Type the following command:# crontab -l To remove or erase all crontab jobs use the command:# crontab -r Display the last time you edited your crontab file. (Not on all systems.):# crontab -v

Use special string to save time

Instead of the first five fields, you can use any one of eight special strings. It will not just save your time but it will improve readability.

Special string Meaning
@reboot Run once, at startup.
@yearly Run once a year, "0 0 1 1 *".
@annually (same as @yearly)
@monthly Run once a month, "0 0 1 * *".
@weekly Run once a week, "0 0 * * 0".
@daily Run once a day, "0 0 * * *".
@midnight (same as @daily)
@hourly Run once an hour, "0 * * * *".

Run ntpdate every hour:
@hourly /path/to/ntpdate
Make a backup everyday:
@daily /path/to/backup/script.sh

Understanding /etc/crontab file and /etc/cron.d/* directories

/etc/crontab is system crontabs file. Usually only used by root user or daemons to configure system wide jobs. All individual user must must use crontab command to install and edit their jobs as described above. /var/spool/cron/ or /var/cron/tabs/ is directory for personal user crontab files. It must be backup with users home directory.

Typical /etc/crontab file entries:

SHELL=/bin/bash
PATH=/sbin:/bin:/usr/sbin:/usr/bin
MAILTO=root
HOME=/

# run-parts
01 * * * * root run-parts /etc/cron.hourly
02 4 * * * root run-parts /etc/cron.daily
22 4 * * 0 root run-parts /etc/cron.weekly
42 4 1 * * root run-parts /etc/cron.monthly

Additionally, cron reads the files in /etc/cron.d/ directory. Usually system daemon such as sa-update or sysstat places their cronjob here. As a root user or superuser you can use following directories to configure cronjobs. You can directly drop your scripts here. run-parts command run scripts or programs in a directory via /etc/crontab

Directory Description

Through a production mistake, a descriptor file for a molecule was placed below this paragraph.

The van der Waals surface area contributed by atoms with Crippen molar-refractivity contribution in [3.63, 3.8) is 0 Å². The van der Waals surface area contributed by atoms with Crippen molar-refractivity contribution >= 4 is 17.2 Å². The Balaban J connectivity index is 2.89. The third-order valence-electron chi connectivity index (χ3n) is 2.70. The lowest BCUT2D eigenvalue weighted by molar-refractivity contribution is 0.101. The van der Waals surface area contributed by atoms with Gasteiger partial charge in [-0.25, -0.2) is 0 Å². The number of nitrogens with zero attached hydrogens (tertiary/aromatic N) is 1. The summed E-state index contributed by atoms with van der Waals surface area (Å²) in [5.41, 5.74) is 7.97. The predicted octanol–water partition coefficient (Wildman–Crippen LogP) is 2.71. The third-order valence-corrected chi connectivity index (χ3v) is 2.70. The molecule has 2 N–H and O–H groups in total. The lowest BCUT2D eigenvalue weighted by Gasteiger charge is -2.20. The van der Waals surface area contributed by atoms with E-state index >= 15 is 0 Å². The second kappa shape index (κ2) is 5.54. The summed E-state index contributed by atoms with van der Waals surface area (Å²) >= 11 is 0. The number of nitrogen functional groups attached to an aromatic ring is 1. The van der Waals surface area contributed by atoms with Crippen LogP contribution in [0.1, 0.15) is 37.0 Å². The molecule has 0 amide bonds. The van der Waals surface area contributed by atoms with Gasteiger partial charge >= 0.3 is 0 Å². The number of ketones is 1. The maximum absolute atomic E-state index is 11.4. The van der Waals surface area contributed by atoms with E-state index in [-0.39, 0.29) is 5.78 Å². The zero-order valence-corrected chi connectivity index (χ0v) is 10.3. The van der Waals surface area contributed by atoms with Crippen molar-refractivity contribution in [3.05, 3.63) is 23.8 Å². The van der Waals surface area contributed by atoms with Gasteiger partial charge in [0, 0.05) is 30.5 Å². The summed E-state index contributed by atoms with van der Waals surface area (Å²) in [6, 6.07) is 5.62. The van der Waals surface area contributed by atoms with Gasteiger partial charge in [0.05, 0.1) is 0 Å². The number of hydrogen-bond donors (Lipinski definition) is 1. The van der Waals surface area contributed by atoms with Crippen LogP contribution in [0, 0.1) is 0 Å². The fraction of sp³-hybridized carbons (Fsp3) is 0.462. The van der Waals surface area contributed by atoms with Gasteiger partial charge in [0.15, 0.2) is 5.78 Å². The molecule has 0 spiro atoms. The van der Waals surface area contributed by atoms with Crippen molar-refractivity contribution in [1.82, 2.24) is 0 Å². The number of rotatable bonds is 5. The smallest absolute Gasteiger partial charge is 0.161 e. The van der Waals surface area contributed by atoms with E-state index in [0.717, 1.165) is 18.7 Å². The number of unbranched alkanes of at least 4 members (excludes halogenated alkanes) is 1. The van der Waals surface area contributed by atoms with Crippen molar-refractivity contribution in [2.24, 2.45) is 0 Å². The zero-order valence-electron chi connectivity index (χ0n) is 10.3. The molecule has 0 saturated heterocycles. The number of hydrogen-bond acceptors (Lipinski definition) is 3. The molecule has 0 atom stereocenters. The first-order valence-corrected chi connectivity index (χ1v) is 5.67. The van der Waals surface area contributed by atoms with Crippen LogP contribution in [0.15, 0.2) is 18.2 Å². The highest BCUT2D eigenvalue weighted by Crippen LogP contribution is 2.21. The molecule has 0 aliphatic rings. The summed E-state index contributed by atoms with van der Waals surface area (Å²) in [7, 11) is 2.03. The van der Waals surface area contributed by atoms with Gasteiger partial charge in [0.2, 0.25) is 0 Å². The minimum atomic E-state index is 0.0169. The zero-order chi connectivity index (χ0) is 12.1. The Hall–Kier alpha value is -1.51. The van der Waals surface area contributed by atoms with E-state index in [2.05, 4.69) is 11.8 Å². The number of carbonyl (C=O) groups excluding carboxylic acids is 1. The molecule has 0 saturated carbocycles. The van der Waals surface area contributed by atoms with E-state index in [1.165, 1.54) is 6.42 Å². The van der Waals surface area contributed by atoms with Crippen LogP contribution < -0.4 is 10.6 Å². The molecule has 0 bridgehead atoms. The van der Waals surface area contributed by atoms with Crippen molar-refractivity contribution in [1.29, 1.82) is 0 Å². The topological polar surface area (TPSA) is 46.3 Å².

/etc/cron.d/ Put all scripts here and call them from /etc/crontab file.
/etc/cron.daily/ Run all scripts once a day
/etc/cron.hourly/ Run all scripts once an hour
/etc/cron.monthly/ Run all scripts once a month
/etc/cron.weekly/ Run all scripts once a week

How do I use above directories to put scripts?

Here is a sample shell script (clean.cache) to clean up cached files every 10 days. This script is directly created at /etc/cron.daliy/ directory i.e. create a file called /etc/cron.daily/clean.cache:

 #!/bin/bash

CROOT="/tmp/cachelighttpd/"
DAYS=10
LUSER="lighttpd"
LGROUP="lighttpd"
 
# start cleaning
/usr/bin/find ${CROOT} -type f -mtime +${DAYS} | xargs -r /bin/rm

 
# if directory deleted by some other script just get it back
if [ ! -d $CROOT ]
then

        /bin/mkdir -p $CROOT
        /bin/chown ${LUSER}:${LGROUP} ${CROOT}

fi

Crontab Restrictions

You can execute crontab if your name appears in the file /usr/lib/cron/cron.allow. If that file does not exist, you can use crontab if your name does not appear in the file /usr/lib/cron/cron.deny.
If only cron.deny exists and is empty, all users can use crontab. If neither file exists, only the root user can use crontab. The allow/deny files consist of one user name per line.

Original article at http://www.cyberciti.biz/faq/how-do-i-add-jobs-to-cron-under-linux-or-unix-oses/